Windows, Google Makes Impression at Computex

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by Franz Bicar

In this year’s Computex exhibition held in Taipei, Taiwan, two companies showcased what it can do with two different technologies. First we have In Technology, a Chinese company based in Guangzhou China, who showed what it calls the world’s first Windows XP phone. The phone, named xpPhone, can wake Windows from standby mode to receive calls and text messages. It has a battery life of seven hours when not in standby mode, and with a larger battery it can run for 12 hours.

The device has a pull-out QWERTY keypad, a 120GB hard disk and a 4.8 inch LCD touchscreen with a resolution of 800 by 480 pixels. It weighs 400 grams and is 2.5 centimeters thick. The xpPhone will support Wi-Fi, optional WiMax, GPS and next-generation mobile.

The xpPhone will go to market in China in about three months and later be marketed worldwide.

The device incorporates a customized chip from Advanced Micro Devices which powers this mobile phone/ computer. But then again, most smart phones nowadays serves as both a phone and a computer. Of course, you have the iPhone as the most perfect example, then you also have phones based on Google’s Android platform.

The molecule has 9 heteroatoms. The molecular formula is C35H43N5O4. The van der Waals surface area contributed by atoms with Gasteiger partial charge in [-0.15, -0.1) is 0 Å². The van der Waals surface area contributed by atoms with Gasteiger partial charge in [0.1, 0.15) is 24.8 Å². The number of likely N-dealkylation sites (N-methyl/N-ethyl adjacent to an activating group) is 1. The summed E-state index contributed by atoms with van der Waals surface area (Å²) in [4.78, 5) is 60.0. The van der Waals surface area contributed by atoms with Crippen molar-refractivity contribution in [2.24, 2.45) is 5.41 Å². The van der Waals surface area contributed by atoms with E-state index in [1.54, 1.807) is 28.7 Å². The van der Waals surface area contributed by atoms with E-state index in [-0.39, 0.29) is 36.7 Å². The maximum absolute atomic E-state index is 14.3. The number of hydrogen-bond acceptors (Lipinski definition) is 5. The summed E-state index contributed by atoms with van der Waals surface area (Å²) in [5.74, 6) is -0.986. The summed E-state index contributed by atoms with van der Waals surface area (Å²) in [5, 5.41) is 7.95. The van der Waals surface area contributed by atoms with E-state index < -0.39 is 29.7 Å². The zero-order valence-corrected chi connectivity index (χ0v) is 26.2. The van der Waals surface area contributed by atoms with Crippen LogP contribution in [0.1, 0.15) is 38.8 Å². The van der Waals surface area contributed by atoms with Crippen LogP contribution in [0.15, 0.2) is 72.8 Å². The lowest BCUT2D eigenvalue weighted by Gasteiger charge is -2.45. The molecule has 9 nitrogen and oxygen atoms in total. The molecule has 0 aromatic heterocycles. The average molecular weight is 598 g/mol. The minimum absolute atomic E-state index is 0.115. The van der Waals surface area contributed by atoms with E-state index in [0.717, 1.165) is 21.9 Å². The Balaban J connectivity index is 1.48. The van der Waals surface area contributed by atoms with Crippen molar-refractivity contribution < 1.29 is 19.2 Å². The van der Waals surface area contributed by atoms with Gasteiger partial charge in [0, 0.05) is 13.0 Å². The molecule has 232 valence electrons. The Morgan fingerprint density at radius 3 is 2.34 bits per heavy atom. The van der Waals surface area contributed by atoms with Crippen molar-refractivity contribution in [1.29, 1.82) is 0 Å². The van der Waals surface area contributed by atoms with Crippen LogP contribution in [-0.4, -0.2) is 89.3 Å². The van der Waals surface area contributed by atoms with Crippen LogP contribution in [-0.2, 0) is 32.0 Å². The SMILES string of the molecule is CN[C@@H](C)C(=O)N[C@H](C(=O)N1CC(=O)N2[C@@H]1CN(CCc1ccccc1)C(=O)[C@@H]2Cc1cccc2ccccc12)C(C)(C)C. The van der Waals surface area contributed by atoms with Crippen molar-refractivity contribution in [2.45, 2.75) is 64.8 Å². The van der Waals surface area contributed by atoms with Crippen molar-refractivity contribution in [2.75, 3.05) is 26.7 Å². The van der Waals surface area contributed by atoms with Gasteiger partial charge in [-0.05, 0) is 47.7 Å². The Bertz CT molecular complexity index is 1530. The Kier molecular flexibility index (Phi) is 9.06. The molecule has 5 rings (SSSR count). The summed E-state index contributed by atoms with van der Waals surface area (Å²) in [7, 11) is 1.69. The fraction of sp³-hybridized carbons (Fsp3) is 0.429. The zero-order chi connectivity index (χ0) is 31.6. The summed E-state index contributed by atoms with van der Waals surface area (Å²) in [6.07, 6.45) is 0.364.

Speaking of the Android, another company at Computex showed of devices based on a version of Google’s Android platform. The OS was modified by MIPS and customized for MIPS chip architecture.

MIPS earlier announced the availability of its Android port, which it expects to be used mainly in embedded household products.

The events mark an expansion of Android’s use into embedded devices, and growing industry interest in running Android on different processor cores. Android normally runs on Arm processors and was made for mobile phones, though a string of PC makers have announced plans to offer netbooks running Android.

MIPS displayed a home media player running Android on a MIPS core at a press event at the exhibition. It also showed a 10.4-inch LCD display with a keyboard and a built-in computer running Android that connects to the Internet with Wi-Fi.

MIPS has a strong customer base in home electronics, where it claims 75 percent of the market for processor cores in Blu-ray Disc players, Kitagawa said.

Android fits well with devices such as television set-top boxes and digital picture frames partly because they could download applications from Google’s Android Market.

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